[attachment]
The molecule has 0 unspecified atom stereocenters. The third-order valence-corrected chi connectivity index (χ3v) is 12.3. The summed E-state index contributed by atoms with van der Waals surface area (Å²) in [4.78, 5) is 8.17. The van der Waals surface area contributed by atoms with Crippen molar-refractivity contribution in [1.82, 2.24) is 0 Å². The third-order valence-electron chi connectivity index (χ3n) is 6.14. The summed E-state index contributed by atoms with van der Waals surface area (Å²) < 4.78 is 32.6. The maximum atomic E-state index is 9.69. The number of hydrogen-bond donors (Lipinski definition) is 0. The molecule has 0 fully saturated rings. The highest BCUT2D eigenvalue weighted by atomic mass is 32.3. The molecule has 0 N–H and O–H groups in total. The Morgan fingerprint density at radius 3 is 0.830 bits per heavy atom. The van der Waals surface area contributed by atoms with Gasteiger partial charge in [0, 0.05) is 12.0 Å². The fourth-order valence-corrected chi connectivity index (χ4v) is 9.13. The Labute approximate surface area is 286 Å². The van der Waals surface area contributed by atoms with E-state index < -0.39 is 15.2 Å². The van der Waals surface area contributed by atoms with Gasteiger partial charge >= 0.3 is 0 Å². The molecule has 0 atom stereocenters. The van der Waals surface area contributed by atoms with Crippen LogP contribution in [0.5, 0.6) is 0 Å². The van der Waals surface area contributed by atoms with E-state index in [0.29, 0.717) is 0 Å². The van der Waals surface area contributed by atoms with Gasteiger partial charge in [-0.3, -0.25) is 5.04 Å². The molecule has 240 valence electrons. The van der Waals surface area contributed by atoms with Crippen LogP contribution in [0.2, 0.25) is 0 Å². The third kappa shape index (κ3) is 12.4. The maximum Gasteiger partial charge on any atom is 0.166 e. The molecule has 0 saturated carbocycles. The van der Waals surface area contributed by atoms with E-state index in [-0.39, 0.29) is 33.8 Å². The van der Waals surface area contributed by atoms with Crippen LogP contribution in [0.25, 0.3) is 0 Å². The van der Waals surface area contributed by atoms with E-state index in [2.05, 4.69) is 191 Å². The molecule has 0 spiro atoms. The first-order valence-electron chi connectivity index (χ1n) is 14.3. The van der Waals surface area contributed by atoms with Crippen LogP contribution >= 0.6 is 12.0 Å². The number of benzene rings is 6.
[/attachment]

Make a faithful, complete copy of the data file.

The molecule has 0 unspecified atom stereocenters. The third-order valence-corrected chi connectivity index (χ3v) is 12.3. The summed E-state index contributed by atoms with van der Waals surface area (Å²) in [4.78, 5) is 8.17. The van der Waals surface area contributed by atoms with Crippen molar-refractivity contribution in [1.82, 2.24) is 0 Å². The third-order valence-electron chi connectivity index (χ3n) is 6.14. The summed E-state index contributed by atoms with van der Waals surface area (Å²) < 4.78 is 32.6. The maximum atomic E-state index is 9.69. The number of hydrogen-bond donors (Lipinski definition) is 0. The molecule has 0 fully saturated rings. The highest BCUT2D eigenvalue weighted by atomic mass is 32.3. The molecule has 0 N–H and O–H groups in total. The Morgan fingerprint density at radius 3 is 0.830 bits per heavy atom. The van der Waals surface area contributed by atoms with Gasteiger partial charge in [0, 0.05) is 12.0 Å². The fourth-order valence-corrected chi connectivity index (χ4v) is 9.13. The Labute approximate surface area is 286 Å². The van der Waals surface area contributed by atoms with E-state index < -0.39 is 15.2 Å². The van der Waals surface area contributed by atoms with Gasteiger partial charge >= 0.3 is 0 Å². The molecule has 0 atom stereocenters. The van der Waals surface area contributed by atoms with Crippen LogP contribution in [0.5, 0.6) is 0 Å². The van der Waals surface area contributed by atoms with E-state index in [0.29, 0.717) is 0 Å². The van der Waals surface area contributed by atoms with Gasteiger partial charge in [-0.3, -0.25) is 5.04 Å². The molecule has 240 valence electrons. The van der Waals surface area contributed by atoms with Crippen LogP contribution in [0.2, 0.25) is 0 Å². The third kappa shape index (κ3) is 12.4. The maximum Gasteiger partial charge on any atom is 0.166 e. The molecule has 0 saturated carbocycles. The van der Waals surface area contributed by atoms with E-state index in [-0.39, 0.29) is 33.8 Å². The van der Waals surface area contributed by atoms with Crippen LogP contribution in [0.25, 0.3) is 0 Å². The van der Waals surface area contributed by atoms with E-state index in [2.05, 4.69) is 191 Å². The molecule has 0 spiro atoms. The first-order valence-electron chi connectivity index (χ1n) is 14.3. The van der Waals surface area contributed by atoms with Crippen LogP contribution >= 0.6 is 12.0 Å². The number of benzene rings is 6.